High Intensity Drug Trafficking Area Investigative Support Centers

High Intensity Drug Trafficking Area (HIDTA) Investigative Support Centers (ISCs) play unique yet equally critical roles in securing the homeland. HIDTA ISCs are sponsored by the Office of National Drug Control Policy (ONDCP) and aim to support the disruption and dismantlement of drug-trafficking and money-laundering organizations through the prevention or mitigation of associated criminal activity.

The ONDCP has recognized that the full benefit of the HIDTA Program can only be achieved with robust intelligence and information sharing. As such, the HIDTA Program mandates that each HIDTA has at least one initiative dedicated to intelligence and information sharing. In the majority of instances, the intelligence and information sharing initiative is referred to as the Investigative Support Center (ISC) and serves multiple states within the HIDTA designation.


Global Justice Information Sharing Initiative (Global)

Global is a Federal Advisory Committee (FAC) comprised of 30 different organizations that together advise the U.S. Attorney General on justice information sharing and integration initiatives. Global is led by a committee, the Global Advisory Committee (GAC) and is divided into a number of working groups involving GAC members and other subject matter experts. Global has released a variety of fusion center-relevant guidance.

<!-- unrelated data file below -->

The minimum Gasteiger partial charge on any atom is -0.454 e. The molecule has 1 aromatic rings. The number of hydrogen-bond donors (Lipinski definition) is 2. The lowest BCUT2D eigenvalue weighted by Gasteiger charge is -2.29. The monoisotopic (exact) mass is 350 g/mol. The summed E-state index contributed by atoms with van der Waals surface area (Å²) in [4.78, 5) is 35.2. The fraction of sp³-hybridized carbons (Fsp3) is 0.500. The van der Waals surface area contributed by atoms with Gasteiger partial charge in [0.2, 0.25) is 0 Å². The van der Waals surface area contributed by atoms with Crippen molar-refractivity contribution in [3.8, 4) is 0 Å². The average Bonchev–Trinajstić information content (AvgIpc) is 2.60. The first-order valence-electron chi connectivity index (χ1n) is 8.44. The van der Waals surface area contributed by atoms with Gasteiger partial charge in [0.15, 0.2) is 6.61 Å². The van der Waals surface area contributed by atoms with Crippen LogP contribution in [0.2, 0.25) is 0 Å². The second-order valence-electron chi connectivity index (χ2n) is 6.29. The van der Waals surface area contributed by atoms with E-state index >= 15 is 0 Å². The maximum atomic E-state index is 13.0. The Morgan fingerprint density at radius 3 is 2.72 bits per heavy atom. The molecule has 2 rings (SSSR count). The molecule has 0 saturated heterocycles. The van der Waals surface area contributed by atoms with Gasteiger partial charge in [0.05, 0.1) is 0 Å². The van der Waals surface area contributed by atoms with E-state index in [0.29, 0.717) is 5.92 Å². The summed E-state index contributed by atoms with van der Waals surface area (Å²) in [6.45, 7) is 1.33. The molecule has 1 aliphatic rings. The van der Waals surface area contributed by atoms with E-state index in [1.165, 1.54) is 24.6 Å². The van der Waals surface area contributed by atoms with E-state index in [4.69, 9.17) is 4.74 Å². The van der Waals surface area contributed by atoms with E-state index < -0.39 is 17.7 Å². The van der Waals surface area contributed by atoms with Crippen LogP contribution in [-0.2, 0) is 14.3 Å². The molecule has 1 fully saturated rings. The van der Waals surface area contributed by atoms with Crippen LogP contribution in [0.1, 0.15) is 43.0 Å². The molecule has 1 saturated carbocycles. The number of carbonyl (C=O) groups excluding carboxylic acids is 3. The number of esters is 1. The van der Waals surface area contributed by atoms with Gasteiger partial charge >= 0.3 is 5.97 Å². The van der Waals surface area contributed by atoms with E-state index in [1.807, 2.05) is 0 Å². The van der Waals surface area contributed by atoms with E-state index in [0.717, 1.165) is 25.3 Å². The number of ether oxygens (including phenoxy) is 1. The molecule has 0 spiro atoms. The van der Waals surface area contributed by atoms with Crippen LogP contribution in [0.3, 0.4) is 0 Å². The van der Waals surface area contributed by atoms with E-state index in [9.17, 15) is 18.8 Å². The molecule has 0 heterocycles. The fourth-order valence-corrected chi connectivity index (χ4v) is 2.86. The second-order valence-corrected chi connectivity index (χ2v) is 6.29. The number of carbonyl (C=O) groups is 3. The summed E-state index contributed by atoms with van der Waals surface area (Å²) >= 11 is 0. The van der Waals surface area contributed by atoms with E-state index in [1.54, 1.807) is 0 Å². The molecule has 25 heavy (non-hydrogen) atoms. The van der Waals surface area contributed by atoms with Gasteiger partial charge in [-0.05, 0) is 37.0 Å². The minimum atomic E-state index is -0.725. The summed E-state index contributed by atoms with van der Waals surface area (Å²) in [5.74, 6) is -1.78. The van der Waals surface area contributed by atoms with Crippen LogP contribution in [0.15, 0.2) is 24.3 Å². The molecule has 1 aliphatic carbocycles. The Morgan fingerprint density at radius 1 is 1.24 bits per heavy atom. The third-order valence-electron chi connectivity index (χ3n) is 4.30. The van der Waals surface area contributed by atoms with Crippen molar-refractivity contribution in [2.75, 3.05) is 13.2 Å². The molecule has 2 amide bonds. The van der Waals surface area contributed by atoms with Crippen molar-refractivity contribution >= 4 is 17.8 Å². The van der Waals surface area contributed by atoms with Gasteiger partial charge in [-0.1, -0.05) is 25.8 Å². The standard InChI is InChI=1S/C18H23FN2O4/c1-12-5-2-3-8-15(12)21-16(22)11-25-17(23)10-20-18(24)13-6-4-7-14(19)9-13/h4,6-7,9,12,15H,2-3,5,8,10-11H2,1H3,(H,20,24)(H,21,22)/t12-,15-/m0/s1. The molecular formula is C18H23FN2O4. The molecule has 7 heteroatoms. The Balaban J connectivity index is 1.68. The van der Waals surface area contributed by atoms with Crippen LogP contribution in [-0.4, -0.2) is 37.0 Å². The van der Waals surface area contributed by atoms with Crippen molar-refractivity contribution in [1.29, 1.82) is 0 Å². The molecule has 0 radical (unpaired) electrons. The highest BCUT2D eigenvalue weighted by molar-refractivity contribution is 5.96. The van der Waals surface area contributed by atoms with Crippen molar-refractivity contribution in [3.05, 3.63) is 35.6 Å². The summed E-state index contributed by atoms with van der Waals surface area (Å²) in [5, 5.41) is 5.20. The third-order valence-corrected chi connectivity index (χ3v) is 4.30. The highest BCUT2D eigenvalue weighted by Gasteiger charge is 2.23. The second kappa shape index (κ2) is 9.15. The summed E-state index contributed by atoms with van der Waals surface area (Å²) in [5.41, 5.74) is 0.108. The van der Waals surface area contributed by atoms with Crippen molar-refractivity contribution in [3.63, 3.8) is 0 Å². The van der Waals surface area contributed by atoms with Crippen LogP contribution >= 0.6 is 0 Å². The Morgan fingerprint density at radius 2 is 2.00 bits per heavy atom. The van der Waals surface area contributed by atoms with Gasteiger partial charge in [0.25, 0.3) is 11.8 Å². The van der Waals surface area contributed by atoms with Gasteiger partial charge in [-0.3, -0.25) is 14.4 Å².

Global Privacy & Information Quality Working Group (GPIQWG)

GPIQWG is a Global working group that focuses on issues of privacy, information quality, and civil rights, civil liberties. GPIQWG's aim is to ensure that personally identifiable information is appropriately collected, maintained, used, and disseminated within evolving integrated justice information systems. GPIQWG had issued a wide variety of useful guidance for fusion centers, including the Fusion Center Privacy Policy Development: Privacy, Civil Rights, and Civil Liberties Policy Template (62pp | 1.44mb | PDF), the Privacy, Civil Rights, and Civil Liberties Compliance Verification for the Intelligence Enterprise (52pp | 4.1mb | PDF), and the Guide to Conducting Privacy Impact Assessments for State, Local, and Tribal Justice Entities (60pp | 2.16mb | PDF).


Criminal Intelligence Coordinating Council (CICC) & Global Intelligence Working Group (GIWG)

The CICC, established in May 2004, and its research arm (the GIWG) is made up of members representing law enforcement and homeland security agencies from all levels of government and is an advocate for state, local, and tribal law enforcement and their efforts to develop and share criminal intelligence for the purpose of promoting public safety and securing the nation. The CICC operates at the policy level—setting priorities, directing research, and preparing advisory recommendations.

The CICC and GIWG have issued a variety of useful guidance for fusion centers, including the National Criminal Intelligence Sharing Plan (NCISP) (54pp | 1.35mb | PDF), Baseline Capabilities for State and Major Urban Area Fusion Centers (70pp | 5.34mb | PDF), Developing a Policy on the Use of Social Media in Intelligence and Investigative Activities (52pp | 1.13mb | PDF), and Recommendations for First Amendment-Protected Events for State and Local law Enforcement Agencies (34pp | 3.45mb | PDF).


Source: The DHS Office for Civil Rights and Civil Liberties and the DHS Privacy Office.
Last date page updated: 9/23/14 (CRCL)